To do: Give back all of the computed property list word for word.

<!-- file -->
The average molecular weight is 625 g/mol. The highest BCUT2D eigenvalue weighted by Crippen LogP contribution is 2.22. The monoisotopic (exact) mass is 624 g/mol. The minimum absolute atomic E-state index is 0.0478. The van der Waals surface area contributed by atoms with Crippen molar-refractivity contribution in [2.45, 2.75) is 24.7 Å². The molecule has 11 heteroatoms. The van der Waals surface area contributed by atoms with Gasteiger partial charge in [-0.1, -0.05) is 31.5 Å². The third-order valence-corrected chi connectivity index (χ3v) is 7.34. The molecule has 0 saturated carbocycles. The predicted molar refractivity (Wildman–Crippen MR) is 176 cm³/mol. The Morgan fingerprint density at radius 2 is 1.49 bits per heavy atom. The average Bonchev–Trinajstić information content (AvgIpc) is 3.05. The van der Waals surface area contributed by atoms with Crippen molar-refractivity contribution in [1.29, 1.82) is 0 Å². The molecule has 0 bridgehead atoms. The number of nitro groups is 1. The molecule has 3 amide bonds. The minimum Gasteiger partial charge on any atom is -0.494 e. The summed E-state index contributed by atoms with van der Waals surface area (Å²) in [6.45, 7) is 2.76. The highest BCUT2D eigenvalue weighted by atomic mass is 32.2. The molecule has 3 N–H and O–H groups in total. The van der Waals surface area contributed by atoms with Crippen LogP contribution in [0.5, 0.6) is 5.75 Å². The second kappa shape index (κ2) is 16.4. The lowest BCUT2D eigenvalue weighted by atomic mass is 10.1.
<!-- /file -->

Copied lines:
The average molecular weight is 625 g/mol. The highest BCUT2D eigenvalue weighted by Crippen LogP contribution is 2.22. The monoisotopic (exact) mass is 624 g/mol. The minimum absolute atomic E-state index is 0.0478. The van der Waals surface area contributed by atoms with Crippen molar-refractivity contribution in [2.45, 2.75) is 24.7 Å². The molecule has 11 heteroatoms. The van der Waals surface area contributed by atoms with Gasteiger partial charge in [-0.1, -0.05) is 31.5 Å². The third-order valence-corrected chi connectivity index (χ3v) is 7.34. The molecule has 0 saturated carbocycles. The predicted molar refractivity (Wildman–Crippen MR) is 176 cm³/mol. The Morgan fingerprint density at radius 2 is 1.49 bits per heavy atom. The average Bonchev–Trinajstić information content (AvgIpc) is 3.05. The van der Waals surface area contributed by atoms with Crippen molar-refractivity contribution in [1.29, 1.82) is 0 Å². The molecule has 0 bridgehead atoms. The number of nitro groups is 1. The molecule has 3 amide bonds. The minimum Gasteiger partial charge on any atom is -0.494 e. The summed E-state index contributed by atoms with van der Waals surface area (Å²) in [6.45, 7) is 2.76. The highest BCUT2D eigenvalue weighted by atomic mass is 32.2. The molecule has 3 N–H and O–H groups in total. The van der Waals surface area contributed by atoms with Crippen LogP contribution in [0.5, 0.6) is 5.75 Å². The second kappa shape index (κ2) is 16.4. The lowest BCUT2D eigenvalue weighted by atomic mass is 10.1.